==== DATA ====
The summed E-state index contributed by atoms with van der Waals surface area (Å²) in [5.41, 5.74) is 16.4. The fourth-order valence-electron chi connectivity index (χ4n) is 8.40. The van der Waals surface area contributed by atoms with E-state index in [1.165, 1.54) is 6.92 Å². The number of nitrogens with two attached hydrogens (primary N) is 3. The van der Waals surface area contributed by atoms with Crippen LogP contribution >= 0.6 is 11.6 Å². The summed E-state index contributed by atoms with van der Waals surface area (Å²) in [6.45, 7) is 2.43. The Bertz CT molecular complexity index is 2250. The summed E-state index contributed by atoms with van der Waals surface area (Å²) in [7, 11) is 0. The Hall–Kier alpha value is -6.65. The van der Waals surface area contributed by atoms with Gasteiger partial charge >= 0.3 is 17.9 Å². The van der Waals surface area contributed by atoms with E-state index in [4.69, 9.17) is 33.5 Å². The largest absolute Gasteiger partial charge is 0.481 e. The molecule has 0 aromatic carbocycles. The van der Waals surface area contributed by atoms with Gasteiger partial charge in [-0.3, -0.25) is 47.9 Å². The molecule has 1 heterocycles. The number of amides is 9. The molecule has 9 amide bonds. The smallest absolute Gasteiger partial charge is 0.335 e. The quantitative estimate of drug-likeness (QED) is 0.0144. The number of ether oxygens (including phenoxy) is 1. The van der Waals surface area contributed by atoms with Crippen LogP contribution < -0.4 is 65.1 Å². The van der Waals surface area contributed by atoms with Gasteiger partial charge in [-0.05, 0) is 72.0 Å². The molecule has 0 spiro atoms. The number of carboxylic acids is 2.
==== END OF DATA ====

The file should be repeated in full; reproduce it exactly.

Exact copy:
The summed E-state index contributed by atoms with van der Waals surface area (Å²) in [5.41, 5.74) is 16.4. The fourth-order valence-electron chi connectivity index (χ4n) is 8.40. The van der Waals surface area contributed by atoms with E-state index in [1.165, 1.54) is 6.92 Å². The number of nitrogens with two attached hydrogens (primary N) is 3. The van der Waals surface area contributed by atoms with Crippen LogP contribution >= 0.6 is 11.6 Å². The summed E-state index contributed by atoms with van der Waals surface area (Å²) in [6.45, 7) is 2.43. The Bertz CT molecular complexity index is 2250. The summed E-state index contributed by atoms with van der Waals surface area (Å²) in [7, 11) is 0. The Hall–Kier alpha value is -6.65. The van der Waals surface area contributed by atoms with Gasteiger partial charge >= 0.3 is 17.9 Å². The van der Waals surface area contributed by atoms with E-state index in [4.69, 9.17) is 33.5 Å². The largest absolute Gasteiger partial charge is 0.481 e. The molecule has 0 aromatic carbocycles. The van der Waals surface area contributed by atoms with Gasteiger partial charge in [-0.3, -0.25) is 47.9 Å². The molecule has 1 heterocycles. The number of amides is 9. The molecule has 9 amide bonds. The smallest absolute Gasteiger partial charge is 0.335 e. The quantitative estimate of drug-likeness (QED) is 0.0144. The number of ether oxygens (including phenoxy) is 1. The van der Waals surface area contributed by atoms with Crippen LogP contribution < -0.4 is 65.1 Å². The van der Waals surface area contributed by atoms with Gasteiger partial charge in [-0.05, 0) is 72.0 Å². The molecule has 0 spiro atoms. The number of carboxylic acids is 2.